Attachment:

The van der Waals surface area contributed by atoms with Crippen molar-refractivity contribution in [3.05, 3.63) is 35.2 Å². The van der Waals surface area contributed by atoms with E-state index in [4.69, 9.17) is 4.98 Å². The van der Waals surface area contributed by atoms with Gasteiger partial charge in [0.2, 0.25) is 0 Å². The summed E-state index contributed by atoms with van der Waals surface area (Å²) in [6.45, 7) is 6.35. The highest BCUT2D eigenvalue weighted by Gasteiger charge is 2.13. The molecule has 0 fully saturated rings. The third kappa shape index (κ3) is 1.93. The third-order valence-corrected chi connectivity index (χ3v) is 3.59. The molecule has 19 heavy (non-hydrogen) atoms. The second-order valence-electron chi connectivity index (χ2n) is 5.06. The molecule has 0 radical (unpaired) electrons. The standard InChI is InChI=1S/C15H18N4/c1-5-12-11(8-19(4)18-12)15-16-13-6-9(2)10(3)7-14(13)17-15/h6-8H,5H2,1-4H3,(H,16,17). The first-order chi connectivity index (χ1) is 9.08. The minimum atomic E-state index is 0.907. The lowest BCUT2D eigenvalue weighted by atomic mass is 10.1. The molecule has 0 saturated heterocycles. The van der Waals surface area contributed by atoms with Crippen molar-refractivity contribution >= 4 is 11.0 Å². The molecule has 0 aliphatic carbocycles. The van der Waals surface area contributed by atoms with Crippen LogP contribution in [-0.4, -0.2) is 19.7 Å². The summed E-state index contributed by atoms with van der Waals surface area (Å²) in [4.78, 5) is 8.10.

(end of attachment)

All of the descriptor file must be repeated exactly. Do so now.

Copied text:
The van der Waals surface area contributed by atoms with Crippen molar-refractivity contribution in [3.05, 3.63) is 35.2 Å². The van der Waals surface area contributed by atoms with E-state index in [4.69, 9.17) is 4.98 Å². The van der Waals surface area contributed by atoms with Gasteiger partial charge in [0.2, 0.25) is 0 Å². The summed E-state index contributed by atoms with van der Waals surface area (Å²) in [6.45, 7) is 6.35. The highest BCUT2D eigenvalue weighted by Gasteiger charge is 2.13. The molecule has 0 fully saturated rings. The third kappa shape index (κ3) is 1.93. The third-order valence-corrected chi connectivity index (χ3v) is 3.59. The molecule has 19 heavy (non-hydrogen) atoms. The second-order valence-electron chi connectivity index (χ2n) is 5.06. The molecule has 0 radical (unpaired) electrons. The standard InChI is InChI=1S/C15H18N4/c1-5-12-11(8-19(4)18-12)15-16-13-6-9(2)10(3)7-14(13)17-15/h6-8H,5H2,1-4H3,(H,16,17). The first-order chi connectivity index (χ1) is 9.08. The minimum atomic E-state index is 0.907. The lowest BCUT2D eigenvalue weighted by atomic mass is 10.1. The molecule has 0 saturated heterocycles. The van der Waals surface area contributed by atoms with Crippen molar-refractivity contribution >= 4 is 11.0 Å². The molecule has 0 aliphatic carbocycles. The van der Waals surface area contributed by atoms with Crippen LogP contribution in [-0.4, -0.2) is 19.7 Å². The summed E-state index contributed by atoms with van der Waals surface area (Å²) in [4.78, 5) is 8.10.